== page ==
Johnelle Galimore ‘18 hopes to teach in different places around the world, and she made her first stop on the Gold Coast in Australia this fall.
“All elementary education majors are required to do their final semester internship at a local, national or international Christian school,” explained Dr. Chelly Templeton, dean for the School of Education and Behavioral Studies. “Johnelle, along with three other elementary education majors chose The Southport School in Queensland, Australia for their final ‘dream’ semester.”
The three teaching interns taught in the primary grades at an all-boys, private school. And as for Galimore, she says her time in Australia “will be an experience that I’ll look back on with gratitude and fondness.”
Galimore believes that everyone has the right to an education. As a future primary school teacher, she hopes to be able to provide a solid foundation for her students, not just in book smarts, but in all aspects of life.
“Teachers are given the amazing opportunity to teach social and emotional skills along with the curriculum that students must learn,” said Galimore, an elementary education major with a minor in exceptional student education from Cherry Hill, New Jersey.
“As teachers show virtues like patience, kindness, and forgiveness in the classroom, students are able to develop these and put them into use in all aspects of their daily lives.”
Teaching in another country and in a first grade class with 20 boys ages six and seven was not always easy. It challenged her teaching skills, but she was determined to learn how different students learn in various ways and at various levels.
“I definitely saw some of the difficult aspects of being a primary school teacher,” she said. “Students are tired and irritable and often unable to concentrate at all for many different reasons. Despite that, I was able to see the sweet sides of teaching, like receiving little notes from students, hearing about how they were able to use problem solving strategies independently and seeing small successes in and out of the classroom.”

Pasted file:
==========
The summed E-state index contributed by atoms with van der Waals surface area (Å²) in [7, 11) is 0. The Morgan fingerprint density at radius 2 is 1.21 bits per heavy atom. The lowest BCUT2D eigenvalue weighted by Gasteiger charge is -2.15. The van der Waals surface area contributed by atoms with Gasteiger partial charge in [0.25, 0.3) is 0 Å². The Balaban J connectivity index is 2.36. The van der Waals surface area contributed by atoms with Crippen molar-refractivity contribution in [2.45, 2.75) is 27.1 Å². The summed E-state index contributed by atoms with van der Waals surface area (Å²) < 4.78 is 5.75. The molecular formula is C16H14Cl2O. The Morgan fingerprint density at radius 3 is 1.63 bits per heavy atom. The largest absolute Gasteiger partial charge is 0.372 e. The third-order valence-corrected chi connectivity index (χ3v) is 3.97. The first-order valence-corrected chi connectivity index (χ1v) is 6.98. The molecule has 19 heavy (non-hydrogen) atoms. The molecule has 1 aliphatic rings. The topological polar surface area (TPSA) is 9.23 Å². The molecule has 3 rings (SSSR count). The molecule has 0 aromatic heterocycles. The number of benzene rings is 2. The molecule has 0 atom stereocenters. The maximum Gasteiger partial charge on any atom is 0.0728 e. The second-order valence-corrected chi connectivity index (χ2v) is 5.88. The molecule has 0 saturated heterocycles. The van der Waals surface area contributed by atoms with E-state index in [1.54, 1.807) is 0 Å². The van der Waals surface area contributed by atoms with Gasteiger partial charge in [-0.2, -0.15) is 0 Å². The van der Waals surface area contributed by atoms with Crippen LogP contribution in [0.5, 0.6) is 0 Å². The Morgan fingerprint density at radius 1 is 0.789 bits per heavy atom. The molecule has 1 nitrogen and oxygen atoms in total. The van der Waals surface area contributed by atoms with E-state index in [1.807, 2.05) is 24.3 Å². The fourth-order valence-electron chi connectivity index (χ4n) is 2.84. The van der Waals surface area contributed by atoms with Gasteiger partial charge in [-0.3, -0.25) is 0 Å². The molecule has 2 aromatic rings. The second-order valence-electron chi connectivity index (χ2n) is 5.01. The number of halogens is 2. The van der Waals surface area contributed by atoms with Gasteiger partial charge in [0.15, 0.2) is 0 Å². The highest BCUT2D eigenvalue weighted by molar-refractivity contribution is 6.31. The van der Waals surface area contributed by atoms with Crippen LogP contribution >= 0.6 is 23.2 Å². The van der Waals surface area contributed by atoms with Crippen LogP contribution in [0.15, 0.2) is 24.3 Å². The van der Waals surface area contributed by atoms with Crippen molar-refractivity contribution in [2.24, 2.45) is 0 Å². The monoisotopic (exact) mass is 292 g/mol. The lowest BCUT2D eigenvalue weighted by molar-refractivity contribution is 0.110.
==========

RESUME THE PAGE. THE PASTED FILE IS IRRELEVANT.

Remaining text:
Being so far from everything and everyone she knew was another major challenge she faced. “So many things were different than I had ever experienced and that required a huge adjustment, but I knew that God had sent me to Australia for a reason and that he didn’t just ship me off with no support,” said Galimore, who was grateful to have friends alongside her and to have made new friends who were kind and helpful in overcoming these challenges.
Tests and trials promote learning, and who would know that better than a teacher? Galimore has been learning this lesson way before she decided to become one. According to her, she is a product of her environment. Her parents both work for the military and so the family moved quite a bit when she was younger.
“My parents raised me to be strong and independent and to work hard for the things that I want,” she said. “I think that my background has made me a more adaptable and passionate person. It has allowed me to make decisions that are scary, because I know that I can conquer any fears I may have.”
Looking back, Galimore is thankful for the time she spent at PBA, as it has helped her to prepare for her future career as a primary teacher and for her next step in life. “Moving to PBA, leading the Africa Trek, working on Residence Life and Steering Committee are all decisions I made that made my acceptance into the Peace Corps possible,” she said, as she now looks to the future. “I am excited to be joining the Peace Corps for a two-year commitment to teach English in China.”